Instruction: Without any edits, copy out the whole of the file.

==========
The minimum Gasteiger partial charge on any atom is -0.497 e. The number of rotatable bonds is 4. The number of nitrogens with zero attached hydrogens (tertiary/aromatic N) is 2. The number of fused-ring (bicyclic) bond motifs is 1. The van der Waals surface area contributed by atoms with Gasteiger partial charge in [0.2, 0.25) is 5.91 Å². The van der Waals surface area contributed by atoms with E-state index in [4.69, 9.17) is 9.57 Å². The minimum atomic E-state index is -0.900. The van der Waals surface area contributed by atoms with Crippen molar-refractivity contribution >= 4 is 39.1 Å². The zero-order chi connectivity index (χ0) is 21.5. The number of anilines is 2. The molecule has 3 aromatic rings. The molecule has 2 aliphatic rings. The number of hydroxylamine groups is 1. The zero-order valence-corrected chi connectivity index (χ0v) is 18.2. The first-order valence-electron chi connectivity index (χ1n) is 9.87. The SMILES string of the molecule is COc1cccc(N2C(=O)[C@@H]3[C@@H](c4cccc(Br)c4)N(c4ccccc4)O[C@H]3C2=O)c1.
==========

The minimum Gasteiger partial charge on any atom is -0.497 e. The number of rotatable bonds is 4. The number of nitrogens with zero attached hydrogens (tertiary/aromatic N) is 2. The number of fused-ring (bicyclic) bond motifs is 1. The van der Waals surface area contributed by atoms with Gasteiger partial charge in [0.2, 0.25) is 5.91 Å². The van der Waals surface area contributed by atoms with E-state index in [4.69, 9.17) is 9.57 Å². The minimum atomic E-state index is -0.900. The van der Waals surface area contributed by atoms with Crippen molar-refractivity contribution >= 4 is 39.1 Å². The zero-order chi connectivity index (χ0) is 21.5. The number of anilines is 2. The molecule has 3 aromatic rings. The molecule has 2 aliphatic rings. The number of hydroxylamine groups is 1. The zero-order valence-corrected chi connectivity index (χ0v) is 18.2. The first-order valence-electron chi connectivity index (χ1n) is 9.87. The SMILES string of the molecule is COc1cccc(N2C(=O)[C@@H]3[C@@H](c4cccc(Br)c4)N(c4ccccc4)O[C@H]3C2=O)c1.